Annotate with Foreign Key

Hello everybody,

I have a model Category and a model Product. Product is a Foreign Key in Category. I now want to retrieve a list of dictionaries of categories with for every category ideally also a list of dictionaries of the products. I am using values() to retrieve the categories. This is working. The problem is to retrieve the products also in a list of dictionaries. I tried ArrayAgg, but I am not managing to combine those arrays in a dictionary or a nested array. I want to do as much as possible on the database level, because this is the most efficient.

So concrete:

class Category(models.Model):
name = models.CharField(max_length=50) # the name of the category

class Product(models.Model):
name = models.CharField(max_length=70) # the name of the product
category = models.ForeignKey(Category, related_name=‘products’, null=True, on_delete=models.SET_NULL)
image = models.ImageField(upload_to=‘images/products/’) # a link to the picture

What I want:

[{‘id’:543, ‘name’: ‘name_of_category’, ‘products’:[{‘id’:43,‘image’:‘image_of_product’},{…}]},…]


No, actually it’s not. Don’t confuse the Python representation with what’s stored internally in the database. Using the database to perform a representational transformation is not intrinsically “better” than performing the transformation in python.
(Using the values clause doesn’t change the query compared to using the same fields in an only clause. The difference of results only exists within Python.)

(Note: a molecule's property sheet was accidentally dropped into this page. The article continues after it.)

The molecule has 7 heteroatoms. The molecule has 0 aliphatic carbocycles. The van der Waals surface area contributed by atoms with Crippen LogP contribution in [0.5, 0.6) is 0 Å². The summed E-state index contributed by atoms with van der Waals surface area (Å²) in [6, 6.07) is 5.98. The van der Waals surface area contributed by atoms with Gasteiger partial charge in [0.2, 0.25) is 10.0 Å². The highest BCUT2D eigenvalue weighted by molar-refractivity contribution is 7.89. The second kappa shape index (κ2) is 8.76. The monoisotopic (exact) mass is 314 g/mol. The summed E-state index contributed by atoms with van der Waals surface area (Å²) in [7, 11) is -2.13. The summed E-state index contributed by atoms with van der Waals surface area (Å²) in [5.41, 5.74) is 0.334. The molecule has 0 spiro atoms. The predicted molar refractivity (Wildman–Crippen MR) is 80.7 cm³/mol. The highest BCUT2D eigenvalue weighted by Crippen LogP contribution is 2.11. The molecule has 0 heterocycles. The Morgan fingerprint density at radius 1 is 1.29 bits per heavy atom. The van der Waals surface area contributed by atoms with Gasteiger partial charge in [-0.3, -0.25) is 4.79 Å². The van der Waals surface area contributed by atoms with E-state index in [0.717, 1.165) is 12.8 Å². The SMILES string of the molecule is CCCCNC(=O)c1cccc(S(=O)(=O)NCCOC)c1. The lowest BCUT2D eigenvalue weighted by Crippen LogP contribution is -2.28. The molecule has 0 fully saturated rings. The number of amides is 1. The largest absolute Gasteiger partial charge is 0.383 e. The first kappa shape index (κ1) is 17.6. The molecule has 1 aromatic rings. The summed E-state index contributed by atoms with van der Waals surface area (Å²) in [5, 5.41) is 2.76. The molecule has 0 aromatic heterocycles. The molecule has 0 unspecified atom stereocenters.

What you’re probably looking for is to implement a custom serializer to render your query results in the desired format.

Thanks Ken for the response!

I thought it is more efficient to not make use of the ORM (object instantiation, …) and to immediately use values() to reduce the overhead. The serializer is performed after the object is instantiated and this causes some overhead. What do you think is the most efficient way to fix this?

Before worrying about that, I’d do some actual timing to see whether or not it’s really a problem that needs to be addressed. If it is, then I’d start looking at self-coded solutions. But unless you’re talking about thousands of rows that you’re retrieving at once, I don’t think it’s going to make a real difference. (This is in the general case - there are situations where it might be a problem, but that’s highly context dependent.)

I understand!

Is there a way to write a custom expression that is similar with the PostgresSQL functionality: json_agg(json_build_object(‘id’,,‘name’,


To nest the related tables in a serializer, you’d need to install the django-rest-framework (DRF) as the core serializers will not do nested related tables.

Even at that, I’m still more inclined to go with a well-written and tested solution than trying to go the roll-my-own path. (I don’t like reinventing the wheel and I really don’t like writing code that someone else has already written, and that I can use to my benefit.)

I understand your way of thinking, but speed is really important here.

I managed to write the code in PostgresSQL but I want to do it now with the Django ORM. I think it is possible to write a new aggregate function to simulate the behaviour of the json_agg?

This is my code:
json_agg(json_build_object(‘id’,, ‘name’,
orders_category c inner join orders_product p on p.category_id =
c.venue_id = 16

If milliseconds matter (I work in an area where sometimes speed is important too), then I would suggest ignoring the ORM completely.

If this query does what you need it to do, and you’re not looking to return Python objects, I’d run it directly. It will bypass a lot of Django overhead not needed in this case.

See Executing custom SQL Directly on the Performing raw SQL queries page.